Infectious Diseases

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Rubella (German measles)

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What is rubella?

Rubella, also known as German measles, is a viral infection. Rubella mainly affects children; however it can be more severe in adults, especially pregnant women as it can cause serious consequences to the developing baby.

If you have rubella, it is important that you stay home and away from people until the eighth day after the rash starts. Rubella is most infectious seven days before the rash starts to seven days after the rash.

How is it spread?

Rubella can be spread through contact with secretions from the nose and mouth of an infected person. You can spread rubella even if you do not have symptoms.

 If you think you or your child has rubella, you need to let your health care provider know before arriving to the appointment so special care can be taken to prevent spreading rubella to other people.

What symptoms should I watch for?

Rubella is usually a mild illness.  Symptoms may include a rash, slight fever, joint aches, headache, runny nose, red eyes, and swollen glands in the neck.  Some rubella infections do not have a rash. 

If the rash does appear, it may be itchy and usually starts on the face then spreads from head to toe. The rash may last three days. The symptoms of rubella can start about 14-21 days after being in close contact with someone with the disease.

How do I know if I have rubella?

Your health care provider may ask you to have a blood test, or a swab taken from your throat or an area at the back of your nose.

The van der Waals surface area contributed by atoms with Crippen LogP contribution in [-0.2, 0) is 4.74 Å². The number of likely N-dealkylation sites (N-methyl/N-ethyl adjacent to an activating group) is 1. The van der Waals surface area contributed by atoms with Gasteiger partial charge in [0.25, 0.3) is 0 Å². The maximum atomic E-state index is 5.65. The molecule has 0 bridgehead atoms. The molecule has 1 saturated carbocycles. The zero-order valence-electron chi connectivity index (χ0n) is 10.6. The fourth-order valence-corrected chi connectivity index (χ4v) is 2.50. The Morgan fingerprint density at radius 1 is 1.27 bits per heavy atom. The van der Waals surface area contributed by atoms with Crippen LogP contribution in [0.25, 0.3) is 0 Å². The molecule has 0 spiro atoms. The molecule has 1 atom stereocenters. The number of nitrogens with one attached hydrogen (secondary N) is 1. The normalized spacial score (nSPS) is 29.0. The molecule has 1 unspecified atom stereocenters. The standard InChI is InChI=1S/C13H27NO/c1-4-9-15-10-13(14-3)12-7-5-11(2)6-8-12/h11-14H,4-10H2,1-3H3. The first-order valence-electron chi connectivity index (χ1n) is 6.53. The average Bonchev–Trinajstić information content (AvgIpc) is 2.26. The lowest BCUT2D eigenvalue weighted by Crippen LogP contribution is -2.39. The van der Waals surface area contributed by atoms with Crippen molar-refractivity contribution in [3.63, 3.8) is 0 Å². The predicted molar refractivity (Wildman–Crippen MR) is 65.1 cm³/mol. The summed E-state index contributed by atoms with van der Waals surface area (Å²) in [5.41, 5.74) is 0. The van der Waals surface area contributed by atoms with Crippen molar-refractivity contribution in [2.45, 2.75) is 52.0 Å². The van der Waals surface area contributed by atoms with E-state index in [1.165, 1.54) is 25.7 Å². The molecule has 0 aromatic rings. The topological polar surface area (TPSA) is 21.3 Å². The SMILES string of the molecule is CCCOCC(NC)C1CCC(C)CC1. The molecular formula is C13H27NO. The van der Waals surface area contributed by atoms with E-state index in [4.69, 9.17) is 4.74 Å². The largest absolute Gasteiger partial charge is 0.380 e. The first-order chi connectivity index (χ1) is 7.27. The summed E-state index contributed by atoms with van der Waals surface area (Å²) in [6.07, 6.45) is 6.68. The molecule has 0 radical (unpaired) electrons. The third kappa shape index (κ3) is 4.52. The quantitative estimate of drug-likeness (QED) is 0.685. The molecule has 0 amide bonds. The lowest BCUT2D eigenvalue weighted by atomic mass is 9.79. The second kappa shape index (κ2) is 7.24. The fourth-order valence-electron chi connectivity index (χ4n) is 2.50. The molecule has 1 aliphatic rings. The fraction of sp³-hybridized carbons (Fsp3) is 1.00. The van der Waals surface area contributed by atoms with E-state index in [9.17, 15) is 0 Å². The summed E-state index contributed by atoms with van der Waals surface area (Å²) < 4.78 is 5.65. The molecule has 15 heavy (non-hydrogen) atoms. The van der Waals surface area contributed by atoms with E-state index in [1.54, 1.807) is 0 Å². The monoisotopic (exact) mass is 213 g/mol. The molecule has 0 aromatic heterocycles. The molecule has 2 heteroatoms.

What is the treatment for rubella?

There is no medicine to treat rubella, but you can take medicine to help with the fever and aches..

How do I protect myself and others?

Vaccination is the best way to prevent rubella. Rubella vaccine in combination with mumps and measles (MMR) is routinely given soon after a child’s first birthday.  A second dose is given as part of a combination vaccine for measles, mumps, rubella and varicella (MMRV) at 4-6 years of age. Speak to your health care provider about the vaccine. If you do not have a health care provider, call the Vaccine Preventable Disease Team at the health unit.

People who are not fully immunized with 2 doses of MMR vaccine may be excluded from school if there is a confirmed case of rubella in their school.

You can also help prevent the spread of rubella by washing your hands after coughing, sneezing, and before preparing foods. If you do cough or sneeze, cover your nose and mouth. Do not share cigarettes or drink from the same glass, water bottle or straw as others.

What if I am pregnant or thinking of becoming pregnant?

If you are thinking of becoming pregnant check your immune status as the MMR vaccine is a live vaccine and cannot be given to you during pregnancy.

What is Congenital Rubella Syndrome?

If a pregnant woman is infected during the first trimester of pregnancy, this may cause some babies to be born with defects of the heart, eyes, ears and brain. Fetal death or spontaneous miscarriage can also occur. Fetal defects are rare when infection occurs after the 20th week of pregnancy. A baby born to a mother who was infected with rubella during pregnancy will have rubella congenital syndrome.

If you think you are pregnant and have concerns about rubella speak with your health care provider immediately.

 

For data on the incidence of Rubella in Simcoe Muskoka and Ontario, please visit the Rubella page on the health unit’s HealthSTATS site

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